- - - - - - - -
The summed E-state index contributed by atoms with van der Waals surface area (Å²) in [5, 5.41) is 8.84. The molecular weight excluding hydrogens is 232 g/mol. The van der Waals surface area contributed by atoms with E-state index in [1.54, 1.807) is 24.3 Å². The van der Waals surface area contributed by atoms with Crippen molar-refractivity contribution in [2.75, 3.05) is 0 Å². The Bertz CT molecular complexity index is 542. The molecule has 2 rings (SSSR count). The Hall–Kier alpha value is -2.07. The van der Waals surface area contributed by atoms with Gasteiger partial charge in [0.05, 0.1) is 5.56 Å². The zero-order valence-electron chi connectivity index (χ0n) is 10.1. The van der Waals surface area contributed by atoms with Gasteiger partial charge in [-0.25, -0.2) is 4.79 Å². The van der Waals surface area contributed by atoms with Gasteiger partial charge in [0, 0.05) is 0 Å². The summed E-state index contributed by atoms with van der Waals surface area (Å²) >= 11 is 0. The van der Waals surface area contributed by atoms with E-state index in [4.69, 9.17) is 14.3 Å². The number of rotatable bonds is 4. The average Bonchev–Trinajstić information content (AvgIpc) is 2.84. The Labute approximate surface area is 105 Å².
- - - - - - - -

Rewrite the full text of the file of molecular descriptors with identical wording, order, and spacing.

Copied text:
The summed E-state index contributed by atoms with van der Waals surface area (Å²) in [5, 5.41) is 8.84. The molecular weight excluding hydrogens is 232 g/mol. The van der Waals surface area contributed by atoms with E-state index in [1.54, 1.807) is 24.3 Å². The van der Waals surface area contributed by atoms with Crippen molar-refractivity contribution in [2.75, 3.05) is 0 Å². The Bertz CT molecular complexity index is 542. The molecule has 2 rings (SSSR count). The Hall–Kier alpha value is -2.07. The van der Waals surface area contributed by atoms with Gasteiger partial charge in [0.05, 0.1) is 5.56 Å². The zero-order valence-electron chi connectivity index (χ0n) is 10.1. The van der Waals surface area contributed by atoms with Gasteiger partial charge in [-0.25, -0.2) is 4.79 Å². The van der Waals surface area contributed by atoms with Gasteiger partial charge in [0, 0.05) is 0 Å². The summed E-state index contributed by atoms with van der Waals surface area (Å²) >= 11 is 0. The van der Waals surface area contributed by atoms with E-state index in [4.69, 9.17) is 14.3 Å². The number of rotatable bonds is 4. The average Bonchev–Trinajstić information content (AvgIpc) is 2.84. The Labute approximate surface area is 105 Å².